Why the Jury is Still Out on 2020 Chevy Bolt EV Improvements
Late last month, GM announced the news that should be music to the ears of Chevy Bolt fans: the 2020 model arrives with improved battery chemistry that squeezes another 21 miles of range out of the pack, without any physical changes or price increases.
In competitive terms, that will put the humble Bolt EV ahead of everyone except Tesla in the league table of EPA estimated range. Granted, it’s only one mile more than the Hyundai Kona Electric, but it’s enough to jump back to the front of the non-Tesla pack.
Unfortunately, even this clear statement of intent from GM might not be enough to keep current lessees in the car or attract new buyers who like to drive long distances. This article offers a 2017 Bolt EV driver’s take on why that could be the case.
Keeping Up with the Kias (and Hyundais)
Let’s first focus on the positives of the upgraded 2020 Chevy Bolt EV.
On a strategic level, it demonstrates that GM isn’t content to simply let its first long-range all-electric car flicker out as a footnote in the history of electric vehicles. The small yet significant leap to 259 miles of range, when the aforementioned Kona Electric sits at 258 miles, feels like a not-so-subtle swipe at those of us claiming that aspects of the Bolt EV now feel outdated.
The fact that GM is sitting on several years of real-world data from both the Bolt EV and Chevy Volt gives the company something of a head start on its non-Tesla rivals, one which it appears unwilling to squander as Nissan has with the Leaf.
With the rumor mill in full swing about the Bolt EUV appearing in 2021 and GM in the middle of a controversial yet necessary organizational adjustment to prepare for mass-market electric vehicles, the 2020 Bolt EV improvements feel like just the tip of the iceberg.
On a pragmatic level, however, the increase in range doesn’t do much for early lessees who will be eyeing up the competition later this year and into 2020. For local driving, the addition of 21 miles to a long-range EV means very little, because most owners charge to 90% or full overnight at home or during the day at work. Those extra miles are nice, rather than necessary.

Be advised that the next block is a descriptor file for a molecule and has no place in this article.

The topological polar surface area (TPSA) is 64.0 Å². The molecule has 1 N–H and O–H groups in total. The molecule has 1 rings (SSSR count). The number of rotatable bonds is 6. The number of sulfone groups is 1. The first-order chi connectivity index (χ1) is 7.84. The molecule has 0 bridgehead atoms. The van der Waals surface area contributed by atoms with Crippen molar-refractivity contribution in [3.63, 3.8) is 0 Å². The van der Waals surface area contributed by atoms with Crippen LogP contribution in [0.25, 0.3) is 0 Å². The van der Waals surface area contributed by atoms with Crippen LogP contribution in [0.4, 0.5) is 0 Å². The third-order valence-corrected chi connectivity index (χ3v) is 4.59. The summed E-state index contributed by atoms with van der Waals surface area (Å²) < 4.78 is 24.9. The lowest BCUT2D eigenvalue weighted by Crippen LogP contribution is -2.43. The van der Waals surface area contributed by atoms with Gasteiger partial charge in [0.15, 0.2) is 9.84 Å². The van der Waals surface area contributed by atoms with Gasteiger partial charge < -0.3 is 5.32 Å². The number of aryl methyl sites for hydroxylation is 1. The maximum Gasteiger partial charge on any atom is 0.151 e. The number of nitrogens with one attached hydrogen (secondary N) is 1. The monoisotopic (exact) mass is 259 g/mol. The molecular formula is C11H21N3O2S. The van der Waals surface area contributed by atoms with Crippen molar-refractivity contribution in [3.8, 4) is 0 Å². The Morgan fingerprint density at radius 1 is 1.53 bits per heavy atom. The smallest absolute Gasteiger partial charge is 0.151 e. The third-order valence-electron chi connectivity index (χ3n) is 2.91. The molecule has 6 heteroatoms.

For those of us who choose to take road trips in our Bolt EV, the increase translates to perhaps 10-15 miles additional range at prolonged highway speeds (remember, the overall EPA rating is a combination of city and highway driving, so all-highway trips yield a lower number than the estimate).
If GM is truly “constantly listening to customer feedback” and delivered greater range as a result of this, as its press release for the 2020 Chevy Bolt EV claims, then the engineers will also need to address another limitation we’ve identified before: fast charge speed.
How Fast Does the 2020 Chevy Bolt EV Charge?
At the time of writing, the answer is that we just don’t know. The press materials from GM simply state the same “90 miles in 30 minutes” that the automaker has claimed since the first Bolt EV rolled off the production line.
That could mean nothing has changed, or it could be awaiting an update based on real-world tests of the updated battery pack in the 2020 Bolt EV. That metric also fails to address the potential to move taper points, which limit how fast the car charges in the upper half of its battery.
It’s entirely possible that GM has remained conservative on this front and kept the Bolt’s existing 55kW maximum charge rate, with early taper points at 55% (down to around 38kW) and 67% state of charge (down to around 24kW) in place. If GM were to refine those existing points to one gradual taper after 80% state of charge, it would effectively reduce charge times even without changing the 55kW maximum or the 90 miles in 30 minutes statement.